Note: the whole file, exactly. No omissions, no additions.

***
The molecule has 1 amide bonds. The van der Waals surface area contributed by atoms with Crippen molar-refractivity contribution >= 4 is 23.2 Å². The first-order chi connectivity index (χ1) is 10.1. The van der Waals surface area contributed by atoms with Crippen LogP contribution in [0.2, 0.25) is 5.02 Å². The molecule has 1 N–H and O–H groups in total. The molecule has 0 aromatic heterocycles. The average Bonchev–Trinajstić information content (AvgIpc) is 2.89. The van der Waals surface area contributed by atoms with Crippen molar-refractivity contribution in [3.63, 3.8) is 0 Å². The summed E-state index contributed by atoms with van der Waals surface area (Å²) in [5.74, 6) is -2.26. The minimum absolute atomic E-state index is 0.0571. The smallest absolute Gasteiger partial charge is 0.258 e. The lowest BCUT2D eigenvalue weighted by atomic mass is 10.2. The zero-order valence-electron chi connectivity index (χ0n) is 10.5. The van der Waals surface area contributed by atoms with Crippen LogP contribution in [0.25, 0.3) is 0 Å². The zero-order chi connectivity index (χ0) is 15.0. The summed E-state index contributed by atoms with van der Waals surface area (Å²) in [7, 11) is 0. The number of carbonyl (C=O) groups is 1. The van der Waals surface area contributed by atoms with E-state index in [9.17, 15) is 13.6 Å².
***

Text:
The molecule has 1 amide bonds. The van der Waals surface area contributed by atoms with Crippen molar-refractivity contribution >= 4 is 23.2 Å². The first-order chi connectivity index (χ1) is 10.1. The van der Waals surface area contributed by atoms with Crippen LogP contribution in [0.2, 0.25) is 5.02 Å². The molecule has 1 N–H and O–H groups in total. The molecule has 0 aromatic heterocycles. The average Bonchev–Trinajstić information content (AvgIpc) is 2.89. The van der Waals surface area contributed by atoms with Crippen molar-refractivity contribution in [3.63, 3.8) is 0 Å². The summed E-state index contributed by atoms with van der Waals surface area (Å²) in [5.74, 6) is -2.26. The minimum absolute atomic E-state index is 0.0571. The smallest absolute Gasteiger partial charge is 0.258 e. The lowest BCUT2D eigenvalue weighted by atomic mass is 10.2. The zero-order valence-electron chi connectivity index (χ0n) is 10.5. The van der Waals surface area contributed by atoms with Crippen LogP contribution in [0.25, 0.3) is 0 Å². The zero-order chi connectivity index (χ0) is 15.0. The summed E-state index contributed by atoms with van der Waals surface area (Å²) in [7, 11) is 0. The number of carbonyl (C=O) groups is 1. The van der Waals surface area contributed by atoms with E-state index in [9.17, 15) is 13.6 Å².